The trail is pretty impressive as each section has its own character, the top is pretty technical, the middle had some of the best flow and berms around, and the bottom, well your pretty bagged by the end and just looking forward to an oat soda, but all of it is pretty awesome. Every feature has a ride around and the wooden features on the trail are amazing, nice and wide, cedar planks from a local mill. The smell of fresh cedar on the trail was nice break from the funk of my technical fibers.
The sign posts are well marked with proper topo maps and appropriate advanced or intermediate markers. The only other place I’ve seen this type of setup was in Santa Fe – it really reduces the risk of a route finding fiasco your first time out. Features again use the ski hill marking system so a tech feature doesn’t sneak up on you.
The overall vibe of the event was pretty amazing too, plenty of post ride food, awesome vegan energy balls during the home stretch. Despite over 200 people on trail there weren’t any bottlenecks or episodes of dickishness. One of my favorite things about mountain biking is that the people who ride are all pretty awesome, even people who you think should be kind of a dick usually aren’t.
But getting a bunch of mountain bikers out for something that isn’t a race is usually a challenge. The turnout is that much more impressive as it is a good signal to the municipal government of the value that mountain biking can bring to a community. The hope is that one day these places can end up like Rossland or Revelstoke where there is a paid trail crew that builds and maintains these dirt, rock and wood works of art – and the show of support from the mountain biking community here at Maple helped to further that goal.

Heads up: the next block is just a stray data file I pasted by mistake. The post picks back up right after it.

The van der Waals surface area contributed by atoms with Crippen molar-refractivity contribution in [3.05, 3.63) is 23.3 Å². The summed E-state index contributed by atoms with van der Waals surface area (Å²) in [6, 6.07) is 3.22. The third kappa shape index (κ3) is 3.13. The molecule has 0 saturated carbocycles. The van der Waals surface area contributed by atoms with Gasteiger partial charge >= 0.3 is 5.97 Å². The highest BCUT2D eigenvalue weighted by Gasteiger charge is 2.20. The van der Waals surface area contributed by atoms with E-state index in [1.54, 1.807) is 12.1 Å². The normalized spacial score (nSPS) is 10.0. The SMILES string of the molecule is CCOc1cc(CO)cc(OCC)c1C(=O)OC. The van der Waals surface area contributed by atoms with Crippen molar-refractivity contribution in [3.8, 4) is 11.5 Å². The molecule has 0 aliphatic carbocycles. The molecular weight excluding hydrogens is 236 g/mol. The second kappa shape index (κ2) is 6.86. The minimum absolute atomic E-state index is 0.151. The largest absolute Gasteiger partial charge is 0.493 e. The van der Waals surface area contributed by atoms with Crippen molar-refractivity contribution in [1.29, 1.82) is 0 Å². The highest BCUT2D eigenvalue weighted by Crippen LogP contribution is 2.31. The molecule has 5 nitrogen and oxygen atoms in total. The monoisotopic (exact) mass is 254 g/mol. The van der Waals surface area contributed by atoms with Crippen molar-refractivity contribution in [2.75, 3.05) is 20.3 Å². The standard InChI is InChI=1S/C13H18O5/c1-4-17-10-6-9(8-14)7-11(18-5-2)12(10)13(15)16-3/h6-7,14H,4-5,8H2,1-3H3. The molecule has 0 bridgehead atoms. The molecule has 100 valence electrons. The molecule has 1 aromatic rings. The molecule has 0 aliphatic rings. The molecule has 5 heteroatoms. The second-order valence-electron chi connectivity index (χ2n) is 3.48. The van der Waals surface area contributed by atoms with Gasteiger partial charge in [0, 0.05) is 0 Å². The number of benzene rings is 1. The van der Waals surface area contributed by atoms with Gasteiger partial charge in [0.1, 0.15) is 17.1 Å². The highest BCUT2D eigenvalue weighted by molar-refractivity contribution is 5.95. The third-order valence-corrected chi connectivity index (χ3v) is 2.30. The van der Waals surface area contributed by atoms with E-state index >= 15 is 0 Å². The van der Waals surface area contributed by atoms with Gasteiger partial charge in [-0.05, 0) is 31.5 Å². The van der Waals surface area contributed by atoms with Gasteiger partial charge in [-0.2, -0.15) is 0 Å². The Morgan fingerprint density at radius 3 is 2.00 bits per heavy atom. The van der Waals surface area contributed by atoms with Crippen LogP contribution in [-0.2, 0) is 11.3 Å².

A fun little fact, but did you know that mountain bike tourism in Fruita / Grand Junction Colorado brings in about $42 million to the local economy? A good example of the immediate payback for the community from the grand opening was that there was a truck there from the Craig Street Brewery at the gates; guess where we went for post ride beers?
The Trail Stewards has also been well supplied with meat from the Duncan Butcher…. Guess what I always pick up from town post ride in Duncan… hmmmm… meaty goodness. With more trails like this Cowichan could really become a destination spot on the island, not just for islanders and the lower mainland, but also for people from around the world.
If you are on the Island, Maple Mountain is now one of the “must rides” in addition to Thirsty Beaver in Cumberland and the Hornby trail system.
Maple Syrup looks like a sweet ride indeed – do you have any trail success stories from your local riding area?